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Copybook CM - The Pioneer

Editorial ()
17 November 1997

Title: Copybook CM
Author: Editorial
Publication: The Pioneer
Date: November 17, 1997

Uttar Pradesh Chief Minister Kalyan Singh's decision to enact an Anti-copying Act and enforce it before the next annual examinations in the State will be welcomed by a sizeable section of public opinion which had watched with dismay the dismantling of a similar effort during his last tenure by Mr Mulayam Singh Yadav. This despite the fact that the decision is bound to recall a few ghosts from the not-too-distant past. Mr Kalyan Singh's 1992 Ordinance had come under fire for the draconian methods employed
y the authorities to implement it, which resulted in many impressionable teenagers being put behind bars. Moreover, sceptics dismissed the law as a myopic attempt to reform a systemic W by punishing the guilty instead of exorcising the system of the evil itself. It was also seen to infringe basic constitutional rights with students paraded in handcuffs in violation of juvenile justice rules. While the then UP Education Minister and architect of the Ordinance, Mr Rajnath Singh, (currently State BJP chief)
ustified the law as a tough solution to a tough problem, the punishment was sometimes disproportionate to the misdemeanour. Mr Kalyan Singh's effort ran into rough weather with reported incidents of suicides by students causing his Government a fair degree of embarrassment. This provided Mr Yadav a plank to come to power in the next Assembly elections.. he kept his promise of repealing the Ordinance within 20 minutes of assuming office. The wrath of the affected section was strong enough to ensure the def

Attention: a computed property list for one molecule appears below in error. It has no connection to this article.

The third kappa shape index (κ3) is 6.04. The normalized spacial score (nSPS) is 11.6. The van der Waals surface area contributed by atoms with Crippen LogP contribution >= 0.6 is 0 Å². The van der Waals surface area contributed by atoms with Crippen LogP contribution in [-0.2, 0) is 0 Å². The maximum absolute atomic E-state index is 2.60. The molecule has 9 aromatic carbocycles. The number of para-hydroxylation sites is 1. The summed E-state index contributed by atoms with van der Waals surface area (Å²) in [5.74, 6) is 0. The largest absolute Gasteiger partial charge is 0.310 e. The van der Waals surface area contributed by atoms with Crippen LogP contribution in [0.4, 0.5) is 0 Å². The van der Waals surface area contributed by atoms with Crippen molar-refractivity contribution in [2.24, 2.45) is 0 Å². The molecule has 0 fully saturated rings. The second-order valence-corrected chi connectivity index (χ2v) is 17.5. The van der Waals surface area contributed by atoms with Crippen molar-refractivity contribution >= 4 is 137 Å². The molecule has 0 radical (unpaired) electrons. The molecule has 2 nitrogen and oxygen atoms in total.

at of Mr Rajnath Singh himself in the elections. The effect of the Ordinance's repeal was predictable. Cheating resumed with unprecedented vigour. The few who tried to stand against the tide were demoralised by the de facto official patronage extended to cheaters.

Mr Kalyan Singh must be complimented for not being deflected from his purpose despite the fact that the Ordinance became an electoral liability in 1993. Armed with hindsight, the UP Chief Minister needs to initiate genuine reform this time. There must be no liberty granted to indulge in what is indeed morally and ethically repugnant. With the BJP having one of the frontrunners against the law in 1992 within its fold today, it is to be hoped that the issue will remain outside the arena of petty politickin
. As for those who jumped on to the populist bandwagon to argue that the Ordinance was a step towards pushing young minds into criminality, it is time to consider whether cheating, and not the penalty for it, is not the first step towards moral degeneration.

The Anti-copying Act must be implemented firmly, but with finesse. The penalty for cheating must not manifest itself in prison terms lest the matter become contentious once again and lose sight of the long-term benefits. Following Madhya Pradesh and Maharashtra, where similar ordinances were passed in 1982 and 1984, UP made a brave attempt in 1992. Once it is successfully implemented in UP, more states, especially in cheating-infested North India, would be well advised to follow suit. Mr Kalyan Singh des
rves full support from all right-thinking people across the country in the attempt to combat the scourge of copying which has made a mockery of our examination system.


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